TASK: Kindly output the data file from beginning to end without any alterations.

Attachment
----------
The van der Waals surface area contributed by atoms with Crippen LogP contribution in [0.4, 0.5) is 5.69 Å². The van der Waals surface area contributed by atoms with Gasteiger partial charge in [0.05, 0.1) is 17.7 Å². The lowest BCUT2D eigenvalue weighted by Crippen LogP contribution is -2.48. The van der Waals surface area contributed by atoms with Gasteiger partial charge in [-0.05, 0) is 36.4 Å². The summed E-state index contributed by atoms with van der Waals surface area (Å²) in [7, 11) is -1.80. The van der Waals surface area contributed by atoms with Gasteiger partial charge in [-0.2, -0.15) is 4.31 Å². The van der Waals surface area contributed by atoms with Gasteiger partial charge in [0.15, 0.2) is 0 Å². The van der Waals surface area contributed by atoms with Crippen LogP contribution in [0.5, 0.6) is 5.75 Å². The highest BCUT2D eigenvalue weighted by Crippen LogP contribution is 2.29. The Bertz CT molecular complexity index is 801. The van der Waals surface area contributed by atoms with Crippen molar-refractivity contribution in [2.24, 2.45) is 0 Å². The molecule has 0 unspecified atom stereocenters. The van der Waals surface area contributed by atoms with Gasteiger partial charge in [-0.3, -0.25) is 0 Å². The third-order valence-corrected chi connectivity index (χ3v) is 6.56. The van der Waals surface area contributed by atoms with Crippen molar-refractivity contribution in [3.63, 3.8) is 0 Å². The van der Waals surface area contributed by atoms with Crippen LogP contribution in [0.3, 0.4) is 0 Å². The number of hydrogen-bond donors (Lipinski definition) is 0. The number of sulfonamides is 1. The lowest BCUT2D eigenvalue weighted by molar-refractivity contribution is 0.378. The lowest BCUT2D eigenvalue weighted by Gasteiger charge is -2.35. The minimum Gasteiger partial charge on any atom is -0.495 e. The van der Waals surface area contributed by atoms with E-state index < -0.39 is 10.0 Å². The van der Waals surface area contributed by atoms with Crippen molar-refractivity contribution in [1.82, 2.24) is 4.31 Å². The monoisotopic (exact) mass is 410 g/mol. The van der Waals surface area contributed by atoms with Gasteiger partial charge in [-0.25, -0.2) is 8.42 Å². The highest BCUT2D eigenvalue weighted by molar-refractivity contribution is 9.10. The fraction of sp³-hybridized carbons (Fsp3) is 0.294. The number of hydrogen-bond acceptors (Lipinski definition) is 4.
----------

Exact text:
The van der Waals surface area contributed by atoms with Crippen LogP contribution in [0.4, 0.5) is 5.69 Å². The van der Waals surface area contributed by atoms with Gasteiger partial charge in [0.05, 0.1) is 17.7 Å². The lowest BCUT2D eigenvalue weighted by Crippen LogP contribution is -2.48. The van der Waals surface area contributed by atoms with Gasteiger partial charge in [-0.05, 0) is 36.4 Å². The summed E-state index contributed by atoms with van der Waals surface area (Å²) in [7, 11) is -1.80. The van der Waals surface area contributed by atoms with Gasteiger partial charge in [-0.2, -0.15) is 4.31 Å². The van der Waals surface area contributed by atoms with Gasteiger partial charge in [0.15, 0.2) is 0 Å². The van der Waals surface area contributed by atoms with Crippen LogP contribution in [0.5, 0.6) is 5.75 Å². The highest BCUT2D eigenvalue weighted by Crippen LogP contribution is 2.29. The Bertz CT molecular complexity index is 801. The van der Waals surface area contributed by atoms with Crippen molar-refractivity contribution in [2.24, 2.45) is 0 Å². The molecule has 0 unspecified atom stereocenters. The van der Waals surface area contributed by atoms with Gasteiger partial charge in [-0.3, -0.25) is 0 Å². The third-order valence-corrected chi connectivity index (χ3v) is 6.56. The van der Waals surface area contributed by atoms with Crippen molar-refractivity contribution in [3.63, 3.8) is 0 Å². The van der Waals surface area contributed by atoms with Crippen LogP contribution in [0.3, 0.4) is 0 Å². The number of hydrogen-bond donors (Lipinski definition) is 0. The number of sulfonamides is 1. The lowest BCUT2D eigenvalue weighted by molar-refractivity contribution is 0.378. The lowest BCUT2D eigenvalue weighted by Gasteiger charge is -2.35. The minimum Gasteiger partial charge on any atom is -0.495 e. The van der Waals surface area contributed by atoms with E-state index < -0.39 is 10.0 Å². The van der Waals surface area contributed by atoms with Crippen molar-refractivity contribution in [1.82, 2.24) is 4.31 Å². The monoisotopic (exact) mass is 410 g/mol. The van der Waals surface area contributed by atoms with Gasteiger partial charge in [-0.25, -0.2) is 8.42 Å². The highest BCUT2D eigenvalue weighted by molar-refractivity contribution is 9.10. The fraction of sp³-hybridized carbons (Fsp3) is 0.294. The number of hydrogen-bond acceptors (Lipinski definition) is 4.